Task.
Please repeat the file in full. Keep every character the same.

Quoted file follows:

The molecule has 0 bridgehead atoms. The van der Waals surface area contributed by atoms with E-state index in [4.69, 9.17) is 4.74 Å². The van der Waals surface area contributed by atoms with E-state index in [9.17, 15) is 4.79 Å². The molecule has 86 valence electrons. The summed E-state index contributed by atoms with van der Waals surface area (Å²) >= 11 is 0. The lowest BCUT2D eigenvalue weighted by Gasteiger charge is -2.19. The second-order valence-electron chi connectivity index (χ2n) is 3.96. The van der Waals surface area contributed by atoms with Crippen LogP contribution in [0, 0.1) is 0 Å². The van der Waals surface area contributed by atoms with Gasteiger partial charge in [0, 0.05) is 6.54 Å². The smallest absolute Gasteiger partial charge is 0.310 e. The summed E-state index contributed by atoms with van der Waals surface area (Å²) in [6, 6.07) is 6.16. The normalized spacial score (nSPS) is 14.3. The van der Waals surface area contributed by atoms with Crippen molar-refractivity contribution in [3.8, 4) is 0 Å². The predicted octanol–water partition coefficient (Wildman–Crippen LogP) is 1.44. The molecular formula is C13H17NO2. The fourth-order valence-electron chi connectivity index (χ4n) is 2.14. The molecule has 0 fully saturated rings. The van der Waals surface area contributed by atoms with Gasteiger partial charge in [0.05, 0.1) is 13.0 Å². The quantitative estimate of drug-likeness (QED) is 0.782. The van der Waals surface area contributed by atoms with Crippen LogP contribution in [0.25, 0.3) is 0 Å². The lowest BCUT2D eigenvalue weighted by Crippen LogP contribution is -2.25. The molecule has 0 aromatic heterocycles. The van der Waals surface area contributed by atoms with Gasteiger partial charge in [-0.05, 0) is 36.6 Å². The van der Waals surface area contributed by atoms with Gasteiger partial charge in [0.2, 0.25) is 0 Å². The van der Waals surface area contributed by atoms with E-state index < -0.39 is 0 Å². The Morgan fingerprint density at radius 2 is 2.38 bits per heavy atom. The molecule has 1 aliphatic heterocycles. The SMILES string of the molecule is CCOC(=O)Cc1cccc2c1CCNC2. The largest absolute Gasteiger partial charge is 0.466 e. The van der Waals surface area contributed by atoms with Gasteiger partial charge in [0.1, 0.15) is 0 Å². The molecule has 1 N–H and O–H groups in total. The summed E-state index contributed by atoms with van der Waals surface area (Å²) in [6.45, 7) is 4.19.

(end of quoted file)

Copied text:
The molecule has 0 bridgehead atoms. The van der Waals surface area contributed by atoms with E-state index in [4.69, 9.17) is 4.74 Å². The van der Waals surface area contributed by atoms with E-state index in [9.17, 15) is 4.79 Å². The molecule has 86 valence electrons. The summed E-state index contributed by atoms with van der Waals surface area (Å²) >= 11 is 0. The lowest BCUT2D eigenvalue weighted by Gasteiger charge is -2.19. The second-order valence-electron chi connectivity index (χ2n) is 3.96. The van der Waals surface area contributed by atoms with Crippen LogP contribution in [0, 0.1) is 0 Å². The van der Waals surface area contributed by atoms with Gasteiger partial charge in [0, 0.05) is 6.54 Å². The smallest absolute Gasteiger partial charge is 0.310 e. The summed E-state index contributed by atoms with van der Waals surface area (Å²) in [6, 6.07) is 6.16. The normalized spacial score (nSPS) is 14.3. The van der Waals surface area contributed by atoms with Crippen molar-refractivity contribution in [3.8, 4) is 0 Å². The predicted octanol–water partition coefficient (Wildman–Crippen LogP) is 1.44. The molecular formula is C13H17NO2. The fourth-order valence-electron chi connectivity index (χ4n) is 2.14. The molecule has 0 fully saturated rings. The van der Waals surface area contributed by atoms with Gasteiger partial charge in [0.05, 0.1) is 13.0 Å². The quantitative estimate of drug-likeness (QED) is 0.782. The van der Waals surface area contributed by atoms with Crippen LogP contribution in [0.25, 0.3) is 0 Å². The lowest BCUT2D eigenvalue weighted by Crippen LogP contribution is -2.25. The molecule has 0 aromatic heterocycles. The van der Waals surface area contributed by atoms with Gasteiger partial charge in [-0.05, 0) is 36.6 Å². The van der Waals surface area contributed by atoms with Gasteiger partial charge in [0.2, 0.25) is 0 Å². The van der Waals surface area contributed by atoms with E-state index < -0.39 is 0 Å². The Morgan fingerprint density at radius 2 is 2.38 bits per heavy atom. The molecule has 1 aliphatic heterocycles. The SMILES string of the molecule is CCOC(=O)Cc1cccc2c1CCNC2. The largest absolute Gasteiger partial charge is 0.466 e. The van der Waals surface area contributed by atoms with Gasteiger partial charge in [0.1, 0.15) is 0 Å². The molecule has 1 N–H and O–H groups in total. The summed E-state index contributed by atoms with van der Waals surface area (Å²) in [6.45, 7) is 4.19.